ALL ABOUT MY MOTHER

R
Reviews

All About My Mother earned the former enfant terrible of Spanish filmmaking, Pedro Almodžvar, the Best Director Award at Cannes, and the prestigious invitation to open the New York Film Festival. Dedicated to actresses who have played actresses (Gena Rowlands, Bette Davis, Romy Schneider), this deliciously overripe saga about a mother's devastating loss and salvation finds beauty and hope in women's inherent capacity to act, both onstage and off.

Pedro Almodžvar, who catapulted to fame in 1988 with his wittily stylized, sexy screwball comedy Women on the Verge of a Nervous Breakdown, returns with another gem. All About My Mother, which the Spanish filmmaker appropriately characterizes as a 'screwball drama,' explores the lives of 'extreme characters, beat up by chance.' Almodžvar takes risks few contemporary directors even consider, embracing a melodramatic story and wresting from it, through brilliant performances and dazzling visuals, pure drama. Evoking the work of Douglas Sirk and Nicholas Ray in its emotional intensity, saturated color and over-the-top plot, All About My Mother pays homage to women and actresses, and the ways in which they are one and the same.

Along the way, it also celebrates the resiliency of women, their bonds with their children and female friends, and the artists who have appreciated their strength and vulnerability, especially Tennessee Williams, whose A Streetcar Named Desire plays such a central role here, and Joseph L. Mankiewicz for All About Eve.

Early in the movie, after Ma˜uela (Cecilia Roth) returns from her nursing job, she and her son, Esteban (Eloy Azar"n), watch All About Eve on television. The clips offer the humorous spectacle of Bette Davis mouthing dubbed Spanish dialogue, and seeing the title mistranslated as Eve Unveiled, but, more importantly, Davis' dressing-room scenes will be mirrored in Cecilia's future. Esteban, who is writing a story about his mother, borrows the title All About My Mother (much like the filmmaker), and writes it down in his notebook. Almodovar intensifies the intimacy between mother and son by having Esteban ask Ma˜uela to read to him before he goes to sleep, like she did when he was a child. The book, however, Truman Capote's Music for Chameleons, which he requested for his 17th birthday, offers the somber reflection that 'when God hands you a gift, he also hands you a whip, and the whip is intended solely for self-flagellation.'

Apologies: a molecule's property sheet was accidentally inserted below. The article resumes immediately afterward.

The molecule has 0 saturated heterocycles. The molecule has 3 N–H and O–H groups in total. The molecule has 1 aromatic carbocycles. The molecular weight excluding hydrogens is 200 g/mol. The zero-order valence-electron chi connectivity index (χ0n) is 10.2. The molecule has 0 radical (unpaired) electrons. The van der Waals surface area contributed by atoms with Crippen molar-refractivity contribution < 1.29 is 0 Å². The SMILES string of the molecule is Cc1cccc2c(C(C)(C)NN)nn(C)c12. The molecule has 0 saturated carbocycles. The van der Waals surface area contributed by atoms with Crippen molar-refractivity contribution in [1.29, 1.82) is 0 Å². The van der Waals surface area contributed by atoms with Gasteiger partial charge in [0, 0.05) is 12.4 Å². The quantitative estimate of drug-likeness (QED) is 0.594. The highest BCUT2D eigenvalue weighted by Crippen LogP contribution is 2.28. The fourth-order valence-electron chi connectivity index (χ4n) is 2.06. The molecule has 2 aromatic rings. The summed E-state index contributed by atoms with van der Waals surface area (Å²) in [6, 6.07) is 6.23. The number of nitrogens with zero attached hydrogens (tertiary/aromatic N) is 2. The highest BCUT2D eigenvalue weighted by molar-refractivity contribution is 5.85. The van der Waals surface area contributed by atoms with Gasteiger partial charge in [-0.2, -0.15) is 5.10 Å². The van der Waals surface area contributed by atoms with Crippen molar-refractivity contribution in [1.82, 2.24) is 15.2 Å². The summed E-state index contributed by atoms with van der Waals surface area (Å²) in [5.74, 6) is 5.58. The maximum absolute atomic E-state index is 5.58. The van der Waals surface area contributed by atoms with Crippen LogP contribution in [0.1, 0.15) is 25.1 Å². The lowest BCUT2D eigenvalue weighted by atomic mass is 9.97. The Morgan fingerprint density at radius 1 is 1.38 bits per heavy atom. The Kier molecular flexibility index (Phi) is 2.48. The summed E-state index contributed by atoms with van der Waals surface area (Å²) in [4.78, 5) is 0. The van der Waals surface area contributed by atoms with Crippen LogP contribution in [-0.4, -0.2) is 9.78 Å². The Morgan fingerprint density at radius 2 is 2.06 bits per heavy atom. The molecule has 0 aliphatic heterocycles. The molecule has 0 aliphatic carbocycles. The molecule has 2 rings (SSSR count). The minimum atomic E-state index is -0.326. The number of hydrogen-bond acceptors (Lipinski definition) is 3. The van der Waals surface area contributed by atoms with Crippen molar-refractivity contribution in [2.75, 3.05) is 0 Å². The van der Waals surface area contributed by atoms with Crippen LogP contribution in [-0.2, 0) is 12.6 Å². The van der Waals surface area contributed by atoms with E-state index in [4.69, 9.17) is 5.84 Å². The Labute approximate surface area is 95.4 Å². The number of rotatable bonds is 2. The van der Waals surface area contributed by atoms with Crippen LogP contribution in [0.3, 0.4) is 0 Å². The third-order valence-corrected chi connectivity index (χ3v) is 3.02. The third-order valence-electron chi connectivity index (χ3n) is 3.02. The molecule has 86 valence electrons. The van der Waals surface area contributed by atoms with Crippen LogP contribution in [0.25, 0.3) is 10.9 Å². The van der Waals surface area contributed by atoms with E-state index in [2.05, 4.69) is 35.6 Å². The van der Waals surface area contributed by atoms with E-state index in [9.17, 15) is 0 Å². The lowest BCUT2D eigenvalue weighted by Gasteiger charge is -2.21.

Esteban seems more than willing to suffer for his art, but he never gets the chance. The very next night, while seeking an autograph from Huma Rojo (Marisa Paredes), the actress who impressed him with her anguished performance as Blanche Dubois, he is killed by a careening car while his mother helplessly watches nearby. Ma˜uela, whose job at the hospital entailed enacting a hypothetical scene in which a widow must quickly decide whether to donate her husband's organs, finds herself playing the horrific scene for real. Cecilia travels outside Madrid to another hospital, where a stranger will inherit her son's young heart. As the transplant recipient leaves the hospital, Cecilia furtively watches, her eyes, like the camera's lens, focusing on his heart until the screen surrenders to black.

Fleeing Madrid, where she raised her son, Cecilia returns to Barcelona in search of Esteban's father. Reading her son's notebook, in which he writes of his longing to know his father, no matter who he is, in order to feel whole, Cecilia realizes her mistake in hiding Esteban from the truth. The boy died knowing only that his father played Stanley Kowalski to his mother's Stella in a local production of Streetcar.

Her husband, it turns out, was also named Esteban, but changed his name to Lola after procuring breast implants. Cecilia left for Madrid after discovering she was pregnant with his child. Informing Lola that he had a son who wished to know him would, Cecilia believes, fulfill her son's final wishes.

Despite the film's tragic, sensationalist events, Almodžvar remarkably avoids a dark tone from settling over the production. The plot keeps spinning, the palette stays vibrant, and colorful new characters enliven the narrative, especially Agrado (Antonia San Juan), a transvestite hooker with a heart of gold and a dizzy sense of humor. Cecilia saves her from a nasty customer while searching the streets for Lola, only to recognize Agrado as her old chum from her Barcelona days. The two seek 'honest' work from a beautiful, kind nun named Sister Rosa (Penelope Cruz), whose life, they discover, has also been marked by Lola.

The grande dame of theatre, Huma, reappears in the story after her production of Streetcar moves to Barcelona, and the four women entertain and nurture one another, playing a variety of roles in one another's lives, from mother to sister, daughter to friend, all of them relying on the kindness of strangers. Cecilia even gets an Eve Harrington break, taking over the role of Stella when Nina (Candela Pe˜a), the heroin-addicted actress (and Huma's contentious lover), is too dazed to perform. But unlike Eve, Cecilia holds no theatrical ambitions. This is All About My Mother, after all.

After nearly 20 years of filmmmaking, with 13 feature films to his credit (most recently The Flower of My Secret and the highly praised Live Flesh), Almodžvar is at the top of his wonderfully idiosyncratic form. Rich in compassion, humor and complexity, All About My Mother not only brings its central characters from darkness to light, it suggests a brighter future for the bedraggled art of cinema.

--Wendy Weinstein